Eileen Myles, along with Robert Dewhurst and the people at Leo Koenig Gallery, presented “A Recognition” for David Rattray at the Koenig Gallery and the Poetry Project. On the 20th anniversary of David’s death (at age 57). An occasion to dig David’s work and influence. Of course the books he left behind and a few cassettes of his piano playing are the legacy. One hopes this leads people to them SPD has two of most important: “Opening the Eyelid” (poetry) and “How I Became One of the Invisible” (memoir, essay, discourse). His translations of Cravel, Artaud, and Gilbert-Lecomte a bit harder to find perhaps?
And in Giants Play Well in the Drizzle, the zine I published back in the 1980s, three iconic pieces: “West from Napeauge,” “The Dark,” and “In Nomine.” Perfect in this ineffable setting…different line breaks, alternate texts to what is published elsewhere….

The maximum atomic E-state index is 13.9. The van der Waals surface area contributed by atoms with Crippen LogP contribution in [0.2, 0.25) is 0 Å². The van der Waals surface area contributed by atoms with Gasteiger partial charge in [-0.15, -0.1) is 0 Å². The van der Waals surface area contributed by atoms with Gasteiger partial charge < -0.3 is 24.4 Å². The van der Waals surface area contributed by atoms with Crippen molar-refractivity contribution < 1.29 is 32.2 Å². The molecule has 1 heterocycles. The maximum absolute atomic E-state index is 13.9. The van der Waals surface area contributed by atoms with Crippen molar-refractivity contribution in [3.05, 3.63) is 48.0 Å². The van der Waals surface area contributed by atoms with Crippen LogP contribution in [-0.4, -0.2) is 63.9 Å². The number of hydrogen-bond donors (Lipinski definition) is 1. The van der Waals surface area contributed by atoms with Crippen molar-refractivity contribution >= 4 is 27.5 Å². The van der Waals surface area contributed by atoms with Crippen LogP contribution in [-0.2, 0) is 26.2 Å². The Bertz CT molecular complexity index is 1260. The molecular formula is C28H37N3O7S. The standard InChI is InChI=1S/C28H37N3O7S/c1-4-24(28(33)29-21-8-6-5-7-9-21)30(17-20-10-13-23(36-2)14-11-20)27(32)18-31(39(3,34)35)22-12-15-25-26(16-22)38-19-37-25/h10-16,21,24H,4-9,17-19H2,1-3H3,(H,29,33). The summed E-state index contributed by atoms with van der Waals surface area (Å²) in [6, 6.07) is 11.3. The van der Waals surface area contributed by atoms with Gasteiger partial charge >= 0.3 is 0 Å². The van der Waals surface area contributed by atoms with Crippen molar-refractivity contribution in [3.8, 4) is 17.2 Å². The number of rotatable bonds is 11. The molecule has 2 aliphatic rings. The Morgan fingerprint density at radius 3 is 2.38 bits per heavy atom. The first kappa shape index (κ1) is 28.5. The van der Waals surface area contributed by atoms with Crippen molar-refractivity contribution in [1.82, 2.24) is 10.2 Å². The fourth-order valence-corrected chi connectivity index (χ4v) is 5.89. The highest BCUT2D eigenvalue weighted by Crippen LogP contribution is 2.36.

Here’s David in “Club 87” – as painted by Basil in 1987.
On the first evening at the gallery we heard mainly from people who had known him well – and on the second, the afternoon at the Poetry Project, mostly from others influenced by his work. Co-conspirator, Robert Dewhurst, way too young to have ever met the man, found his work only in connection with his doctoral research on John Wieners—major lyric poet whose work so warrants more exposure and discussion–and read a paper “Notes on Poetry as Blood Work” that deserves circulation.
David’s output is (unlike Wieners) mostly published, though it would benefit from the kind of careful editing David himself would have been so able to provide. He’d know when a variation is important to publish and where to place it – and he’d know when the original intent should be honored – and shitcan the intermediary item.
Baz showed portraits done in his studio on 39th Street … Alas the final (“Club 87”) keeps coming out pixilated, so I’ve posted it here too. What’s with Flickr – or is this David’s influence? Lynne Tillman, sabatoged by an Alice in Wonderland microphone, was sure Rattray ectoplasm was in play last Friday night. Events at both places were videotaped by George Quasha and may soon be findable. But first, click here.